Sunday, September 8, 2013

What Science Fiction SHOULD Be

There's been a bit of kerfuffle over what Science Fiction should be. It started with this essay. It has evoked several responses like this, and this. I was singularly unimpressed with the whole premise. Who the bleep has the right to say what Science Fiction IS or IS NOT?

Set phasers on ignore and raise the apathy field.

So, this is a bit of a meta-analysis. I've pontificated, or bloviated, about Science Fiction and Fantasy in its various manifestations. I'm altogether comfy with blending genres. Louis L'Amour wrote several nifty romance novels disguised as westerns. Larry Correia writes horror novels that don't suck because they have so much gunplay.

Lois McMaster Bujold has a whole lot of romance in her Science Fiction novels. If you say she isn't writing Science Fiction, then you are silly enough to say Louis L'Amour wasn't writing westerns.

Not all Science Fiction is the same. If you like science and technology, you'll gravitate toward Jules Verne. If you prefer sociology, you'll gravitate towards H. G. Wells.

Is either better or worse? Silly question. As silly a question as asking "Do you walk to school or carry your lunch?"

Meanwhile, there's a racist in the UK who says there's too much discrimination in Science Fiction, and that Science Fiction OUGHT to depict more blacks, wymyn, etc. The color of your skin or the polarity of your reproductive organs has nothing to do with how good or bad a human you are.

If you think that there needs to be more blacks and wymyn in Science Fiction, then you are obviously not colorblind. (And you are willfully ignorant of several significant writers working today.) Blacks and wymyn are just as capable of being racist or sexist as white guys are capable of reflecting and expressing our common humanity. You're not curing racism or sexism by making demands for more blacks and/or wymyn. You're merely manifesting the subtle racism of diminished expectations.

Science Fiction is not church. And Science Fiction is not a political party. It isn't a club with a secret handshake and standards of conduct.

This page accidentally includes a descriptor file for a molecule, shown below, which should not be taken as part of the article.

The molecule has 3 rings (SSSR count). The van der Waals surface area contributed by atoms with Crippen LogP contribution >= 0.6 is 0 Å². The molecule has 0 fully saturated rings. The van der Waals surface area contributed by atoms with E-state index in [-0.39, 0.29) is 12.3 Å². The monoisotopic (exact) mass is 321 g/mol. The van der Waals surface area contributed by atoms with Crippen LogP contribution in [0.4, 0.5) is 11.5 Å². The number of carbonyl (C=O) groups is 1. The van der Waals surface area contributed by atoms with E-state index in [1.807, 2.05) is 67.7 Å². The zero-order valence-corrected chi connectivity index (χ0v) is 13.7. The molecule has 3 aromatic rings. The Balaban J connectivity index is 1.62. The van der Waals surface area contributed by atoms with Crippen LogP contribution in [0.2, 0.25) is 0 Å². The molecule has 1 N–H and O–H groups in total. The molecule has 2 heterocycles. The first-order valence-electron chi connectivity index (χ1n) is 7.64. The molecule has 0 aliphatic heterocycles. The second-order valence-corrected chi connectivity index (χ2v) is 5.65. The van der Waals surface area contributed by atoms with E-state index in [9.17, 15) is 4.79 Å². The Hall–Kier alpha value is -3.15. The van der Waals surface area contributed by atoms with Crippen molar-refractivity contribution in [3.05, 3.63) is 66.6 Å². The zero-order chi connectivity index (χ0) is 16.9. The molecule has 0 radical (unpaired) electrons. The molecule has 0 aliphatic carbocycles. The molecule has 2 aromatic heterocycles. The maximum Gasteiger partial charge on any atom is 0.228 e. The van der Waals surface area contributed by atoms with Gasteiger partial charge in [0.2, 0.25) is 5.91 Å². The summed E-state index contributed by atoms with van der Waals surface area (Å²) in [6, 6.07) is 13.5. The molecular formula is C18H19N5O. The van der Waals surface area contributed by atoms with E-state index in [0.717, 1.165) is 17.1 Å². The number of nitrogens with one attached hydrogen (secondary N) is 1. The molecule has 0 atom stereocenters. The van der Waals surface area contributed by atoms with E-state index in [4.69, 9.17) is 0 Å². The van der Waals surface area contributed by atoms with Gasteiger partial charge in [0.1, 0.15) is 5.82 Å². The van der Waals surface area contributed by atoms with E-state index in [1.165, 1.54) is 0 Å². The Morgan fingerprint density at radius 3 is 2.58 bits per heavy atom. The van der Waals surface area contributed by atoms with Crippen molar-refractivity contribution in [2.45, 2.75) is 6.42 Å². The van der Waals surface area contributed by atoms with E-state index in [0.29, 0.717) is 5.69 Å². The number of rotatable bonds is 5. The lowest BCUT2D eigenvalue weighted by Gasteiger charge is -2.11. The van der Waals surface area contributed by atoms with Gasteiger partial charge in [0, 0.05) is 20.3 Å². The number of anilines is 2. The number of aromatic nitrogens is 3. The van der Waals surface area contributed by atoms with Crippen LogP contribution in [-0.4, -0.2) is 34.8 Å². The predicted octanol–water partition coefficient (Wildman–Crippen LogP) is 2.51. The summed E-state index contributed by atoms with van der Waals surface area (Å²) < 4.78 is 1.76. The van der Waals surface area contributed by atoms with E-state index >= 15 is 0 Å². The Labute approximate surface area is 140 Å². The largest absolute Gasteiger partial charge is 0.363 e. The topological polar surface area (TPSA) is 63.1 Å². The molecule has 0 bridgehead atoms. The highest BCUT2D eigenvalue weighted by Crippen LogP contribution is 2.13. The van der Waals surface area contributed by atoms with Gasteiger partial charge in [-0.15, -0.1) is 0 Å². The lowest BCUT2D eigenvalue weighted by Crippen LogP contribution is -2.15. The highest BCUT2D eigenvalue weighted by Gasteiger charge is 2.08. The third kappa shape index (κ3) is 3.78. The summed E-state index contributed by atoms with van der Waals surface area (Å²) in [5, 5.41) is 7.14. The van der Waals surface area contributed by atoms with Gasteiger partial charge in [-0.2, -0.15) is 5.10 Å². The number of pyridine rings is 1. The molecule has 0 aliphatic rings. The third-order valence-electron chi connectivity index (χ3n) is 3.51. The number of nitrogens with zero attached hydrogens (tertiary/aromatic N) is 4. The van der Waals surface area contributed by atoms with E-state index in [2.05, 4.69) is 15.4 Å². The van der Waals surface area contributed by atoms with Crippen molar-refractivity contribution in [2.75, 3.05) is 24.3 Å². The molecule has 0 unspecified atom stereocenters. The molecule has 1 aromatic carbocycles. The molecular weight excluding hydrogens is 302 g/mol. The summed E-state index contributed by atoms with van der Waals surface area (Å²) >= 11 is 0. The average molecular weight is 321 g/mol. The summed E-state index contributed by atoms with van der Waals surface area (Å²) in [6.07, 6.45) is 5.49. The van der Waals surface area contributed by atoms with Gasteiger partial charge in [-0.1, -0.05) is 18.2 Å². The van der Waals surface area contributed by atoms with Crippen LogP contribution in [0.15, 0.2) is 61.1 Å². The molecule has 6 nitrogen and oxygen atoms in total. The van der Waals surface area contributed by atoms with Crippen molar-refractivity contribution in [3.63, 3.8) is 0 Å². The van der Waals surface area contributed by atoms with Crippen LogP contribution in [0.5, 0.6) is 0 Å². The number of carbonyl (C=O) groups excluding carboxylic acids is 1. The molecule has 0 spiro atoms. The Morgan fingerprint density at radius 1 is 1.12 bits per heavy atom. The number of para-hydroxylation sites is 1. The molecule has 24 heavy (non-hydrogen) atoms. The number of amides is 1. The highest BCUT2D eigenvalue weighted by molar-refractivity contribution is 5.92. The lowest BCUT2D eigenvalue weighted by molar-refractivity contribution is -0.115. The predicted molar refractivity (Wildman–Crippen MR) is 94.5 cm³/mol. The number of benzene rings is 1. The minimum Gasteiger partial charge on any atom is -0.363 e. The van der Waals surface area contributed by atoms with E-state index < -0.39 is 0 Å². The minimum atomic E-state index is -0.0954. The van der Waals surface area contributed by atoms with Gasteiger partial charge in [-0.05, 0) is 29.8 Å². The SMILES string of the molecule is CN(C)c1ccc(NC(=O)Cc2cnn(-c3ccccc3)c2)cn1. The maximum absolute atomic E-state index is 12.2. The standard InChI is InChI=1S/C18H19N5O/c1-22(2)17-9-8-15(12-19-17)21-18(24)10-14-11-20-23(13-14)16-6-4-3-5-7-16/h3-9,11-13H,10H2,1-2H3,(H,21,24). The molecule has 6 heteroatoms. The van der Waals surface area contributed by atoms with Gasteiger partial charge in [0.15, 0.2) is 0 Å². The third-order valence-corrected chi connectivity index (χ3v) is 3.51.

Science Fiction is a kind of writing.

And what SHOULD any kind of writing do? It should be read. If the writing isn't given away freely, then it should be sold prior to being read. If the writer isn't independently wealthy, its sales should contribute to the writers' sustenance. Bad things happen when a writer does not get paid for his work.

Science Fiction SHOULD sell. If you write Russian Tractor Operas, it may make friends amongst the commissars, but it may not have widespread commercial appeal. Likewise, if you write Morality Plays, it may make friends amongst moralists (and I'm not talking Baptist morals, but stuff like sorting your recycleables), but it may not sell.

If Science Fiction becomes bogged down with a thicket of political or moralistic claptrap, it becomes propaganda. Customers don't buy propaganda. If you don't sell, you'd better have a government subsidy. Your work may be assigned reading, but it will be forgotten as soon as the regime changes.

Conversely, if your stories sell, and sell very well, the market will send signals in the form of money to produce more stories.

I love Science Fiction. I want to have a lot of Science Fiction available to me. This means I want a healthy and growing market for Science Fiction. The best thing that I can do to increase the health and size of the Science Fiction market is to write the Science Fiction stories that people want to buy.

This is what Science Fiction SHOULD be.


  1. Yes, thank you.

    (And science fiction has quite a lot of wymyn, in my experience. Seriously.)

    Also, Russian Tractor Opera sounds like it could be fun.

    1. Actually, I derive great mirth from the propaganda of Communist states. The concept of a Russian Tractor Opera is just so mock-able that I am tempted to write one just for fun: Boy meets girl. Collective farm gets tractor from kindly Stalin. Boy, consumed with guilt about being white and male, drinks himself into oblivion. Girl, realizing she needs boy as much as a fish needs a bicycle, rides the tractor into the sunset.

  2. Elizabeth Moon and Brenda Clough are two of my favorites. Brenda Clough writes some Christian science fiction (not all of her work has a Christian emphasis). Her book The Doors of Death and Life actually has a conversion scene that is entirely plausible and fits. And she is a minority (Laotian, I believe).

    1. You may have noticed Leigh Brackett was the author of "Black Amazon of Mars" pictured atop this post. To say that there are no women or blacks in SF is stunningly ignorant.


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